This home was built for Nicholas Kransz Jr., the son of the early settler Nicholas Kransz. The permit for the construction of this imposing house was issued to B.F. Weber and Company on April 13, 1907. The estimated cost was given as $7,000, a large sum for a house in the Kransz 2nd Addition to Edgewater. The family retained ownership of the home until 1920. In the Depression, this home was left empty and the Guardian Life Insurance Company held title until Francis J. Sullivan bought the home in 1953 1940*. The current owners purchased the home in 1982.

The home has recently undergone exterior work, including a new color scheme in keeping with the typical muted colors of the early part of the twentieth century. Some exterior shingling was replaced and others added in the upper front and side gables. The original roof was slate, which has been replaced. Over the years some of the details, such as the widows walk at the top and the railings on either side of the turret, were removed. These have been restored, so that the home looks like the photo taken of it in 1908. The columns on the wrap around porch indicate this home was designed in a unique style. The balusters do not echo the Queen Anne style, but are a simpler style.

The brick used in the home was from the Purlington Brick Company of Galesburg, Illinois. The color is a deep purplish color with corner quoins in a warm gold. Purlington was known as a paving brick company. They paved the original Ashland Avenue and some samples of their bricks can be seen at the Edgewater Historical Society Museum.

The details and wraparound porch with the corner turret seem to indicate that the home is a Queen Anne. That style originated in America in Philadelphia during a fair celebrating the 100 year anniversary of our nation in 1876. However, by 1907, the elaborate detailing of a Queen Anne had lost favor for a more simplified design. When this home was built, it was designed to be an important home for the developer of the area. Viewed from the corner, the home is symmetrical with a central turret and two front gabled façades with large overhanging eaves. These eaves are not characteristic of the Queen Anne style and indicate the home has other design influences. The current owner has found, in a supplement to the May 1891 issue of Scientific American, a photo of a home that was built in Bridgeport Connecticut. It is remarkably similar to this home and you will see a copy of this photo inside the home.

The entrance to the home is through a front door that is original. The mailbox and one porch light on the east side of the porch are also original. The staircase in the reception hall has simple wood balusters like the porch and other exterior railings. The traditional double parlor has been altered with the removal of a wall which creates a more spacious room. The cast iron stove is new and replaced a gas heater that was removed when the house was vacant. The windows above the stove probably had leaded glass like the one in the dining room. Other alterations in this room include changes in some of the woodwork, such as the removal of the crown moldings. All the woodwork is oak. The door hardware was changed sometime in the 1950s.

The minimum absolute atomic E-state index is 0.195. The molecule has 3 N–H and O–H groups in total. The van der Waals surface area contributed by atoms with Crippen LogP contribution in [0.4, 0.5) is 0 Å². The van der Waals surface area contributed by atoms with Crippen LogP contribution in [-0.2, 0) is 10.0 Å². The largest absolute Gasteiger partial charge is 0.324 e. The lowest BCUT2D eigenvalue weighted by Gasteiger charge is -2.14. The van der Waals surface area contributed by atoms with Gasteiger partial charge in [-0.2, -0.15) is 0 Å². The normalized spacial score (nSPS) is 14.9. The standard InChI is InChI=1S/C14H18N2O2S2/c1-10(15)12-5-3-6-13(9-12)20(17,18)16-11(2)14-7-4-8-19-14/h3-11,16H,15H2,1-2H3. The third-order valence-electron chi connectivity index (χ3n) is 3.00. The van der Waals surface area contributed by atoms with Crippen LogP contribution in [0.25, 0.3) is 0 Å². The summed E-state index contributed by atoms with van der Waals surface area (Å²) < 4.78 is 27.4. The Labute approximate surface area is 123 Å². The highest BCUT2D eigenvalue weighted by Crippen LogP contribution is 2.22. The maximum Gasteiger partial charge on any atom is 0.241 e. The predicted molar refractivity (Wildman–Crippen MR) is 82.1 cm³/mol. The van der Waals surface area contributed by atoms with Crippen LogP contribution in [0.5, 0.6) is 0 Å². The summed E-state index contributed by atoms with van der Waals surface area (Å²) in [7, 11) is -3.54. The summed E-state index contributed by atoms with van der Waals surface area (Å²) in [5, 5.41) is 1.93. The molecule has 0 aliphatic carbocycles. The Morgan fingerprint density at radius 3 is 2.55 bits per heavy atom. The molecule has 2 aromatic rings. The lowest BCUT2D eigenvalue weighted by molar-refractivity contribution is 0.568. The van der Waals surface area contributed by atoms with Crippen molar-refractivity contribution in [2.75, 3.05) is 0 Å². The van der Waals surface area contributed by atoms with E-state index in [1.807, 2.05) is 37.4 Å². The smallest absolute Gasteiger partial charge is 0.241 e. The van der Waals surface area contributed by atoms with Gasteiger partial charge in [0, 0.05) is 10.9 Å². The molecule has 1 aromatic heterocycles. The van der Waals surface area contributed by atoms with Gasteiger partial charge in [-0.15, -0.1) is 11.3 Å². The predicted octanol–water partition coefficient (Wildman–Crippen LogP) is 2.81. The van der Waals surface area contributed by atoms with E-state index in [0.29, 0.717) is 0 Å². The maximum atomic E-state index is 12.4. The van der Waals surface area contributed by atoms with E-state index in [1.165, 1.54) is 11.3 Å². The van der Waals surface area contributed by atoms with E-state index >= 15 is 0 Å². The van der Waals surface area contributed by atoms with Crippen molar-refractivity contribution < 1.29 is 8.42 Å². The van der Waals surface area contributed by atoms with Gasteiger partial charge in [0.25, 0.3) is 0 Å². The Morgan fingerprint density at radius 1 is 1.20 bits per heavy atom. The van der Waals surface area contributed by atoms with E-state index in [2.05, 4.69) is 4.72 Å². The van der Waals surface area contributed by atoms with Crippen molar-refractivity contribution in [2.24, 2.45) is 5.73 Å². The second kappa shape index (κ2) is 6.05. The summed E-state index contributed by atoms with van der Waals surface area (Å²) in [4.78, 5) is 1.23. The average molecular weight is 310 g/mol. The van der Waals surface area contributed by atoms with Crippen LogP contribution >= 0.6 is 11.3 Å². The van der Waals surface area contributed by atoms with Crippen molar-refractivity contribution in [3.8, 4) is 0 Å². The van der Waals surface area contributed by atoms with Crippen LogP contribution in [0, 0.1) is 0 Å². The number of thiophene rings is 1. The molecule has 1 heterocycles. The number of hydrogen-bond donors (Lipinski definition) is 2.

Between the living room and dining room were pocket doors that have been replaced with French doors. In the dining room is one beveled glass window of the style that would have been used in several other places in the home. The dining room light fixture, a period replacement, is in keeping with the use of combination fixtures at this time in Edgewater when electricity was not available all the time and gas was supplementary. Other gas/electric wall fixtures have been found in the home in the attic and basement. The built-in cabinet in the original room was removed sometime during the years the house was unoccupied.

The kitchen at the back of the home has been updated. It originally had two pantries – one heated and one unheated. One has become part of the powder room. The kitchen was connected to the second floor by a back stairway through a back hallway. This has been redesigned so there are now only two doors, rather than the original four. Originally there had been a speaking tube in this back hallway, which was connected to the maids room on the third floor.

On the second floor are four bedrooms and a bath that has been updated. Little has been changed on this floor. The hallway extends at an angle to a second floor balcony, facing the back that the current owners have made into a deck. Originally, this doorway was a large double sash window.

The third floor includes the maids room and a full bath.

*The date Francis Sullivan bought the house has been corrected based on information provided by his daughter Gertrude Sullivan Schneider.